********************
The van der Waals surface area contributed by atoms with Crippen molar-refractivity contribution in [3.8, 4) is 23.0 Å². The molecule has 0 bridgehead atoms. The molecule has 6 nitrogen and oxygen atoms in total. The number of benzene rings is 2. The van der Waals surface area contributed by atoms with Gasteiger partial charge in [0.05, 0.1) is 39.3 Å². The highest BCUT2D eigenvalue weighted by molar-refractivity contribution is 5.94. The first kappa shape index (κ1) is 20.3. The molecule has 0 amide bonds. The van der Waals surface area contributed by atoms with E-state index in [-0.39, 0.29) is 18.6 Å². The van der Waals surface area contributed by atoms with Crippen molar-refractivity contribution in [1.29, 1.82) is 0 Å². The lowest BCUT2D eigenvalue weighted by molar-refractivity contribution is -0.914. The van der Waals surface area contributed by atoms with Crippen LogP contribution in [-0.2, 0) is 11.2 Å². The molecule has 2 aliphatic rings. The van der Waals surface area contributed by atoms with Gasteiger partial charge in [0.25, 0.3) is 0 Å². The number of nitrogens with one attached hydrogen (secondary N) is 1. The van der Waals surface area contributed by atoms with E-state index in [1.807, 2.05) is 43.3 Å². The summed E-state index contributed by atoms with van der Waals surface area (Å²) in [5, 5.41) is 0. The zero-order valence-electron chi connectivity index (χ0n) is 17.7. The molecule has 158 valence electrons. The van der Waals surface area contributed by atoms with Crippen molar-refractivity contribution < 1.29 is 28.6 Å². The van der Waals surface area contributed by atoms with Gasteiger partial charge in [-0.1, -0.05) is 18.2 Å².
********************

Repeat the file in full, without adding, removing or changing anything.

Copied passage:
The van der Waals surface area contributed by atoms with Crippen molar-refractivity contribution in [3.8, 4) is 23.0 Å². The molecule has 0 bridgehead atoms. The molecule has 6 nitrogen and oxygen atoms in total. The number of benzene rings is 2. The van der Waals surface area contributed by atoms with Gasteiger partial charge in [0.05, 0.1) is 39.3 Å². The highest BCUT2D eigenvalue weighted by molar-refractivity contribution is 5.94. The first kappa shape index (κ1) is 20.3. The molecule has 0 amide bonds. The van der Waals surface area contributed by atoms with E-state index in [-0.39, 0.29) is 18.6 Å². The van der Waals surface area contributed by atoms with Crippen molar-refractivity contribution in [1.29, 1.82) is 0 Å². The lowest BCUT2D eigenvalue weighted by molar-refractivity contribution is -0.914. The van der Waals surface area contributed by atoms with Crippen LogP contribution in [-0.2, 0) is 11.2 Å². The molecule has 2 aliphatic rings. The van der Waals surface area contributed by atoms with Gasteiger partial charge in [0.25, 0.3) is 0 Å². The number of nitrogens with one attached hydrogen (secondary N) is 1. The van der Waals surface area contributed by atoms with E-state index in [1.807, 2.05) is 43.3 Å². The summed E-state index contributed by atoms with van der Waals surface area (Å²) in [5, 5.41) is 0. The zero-order valence-electron chi connectivity index (χ0n) is 17.7. The molecule has 158 valence electrons. The van der Waals surface area contributed by atoms with Crippen molar-refractivity contribution < 1.29 is 28.6 Å². The van der Waals surface area contributed by atoms with Gasteiger partial charge in [-0.1, -0.05) is 18.2 Å².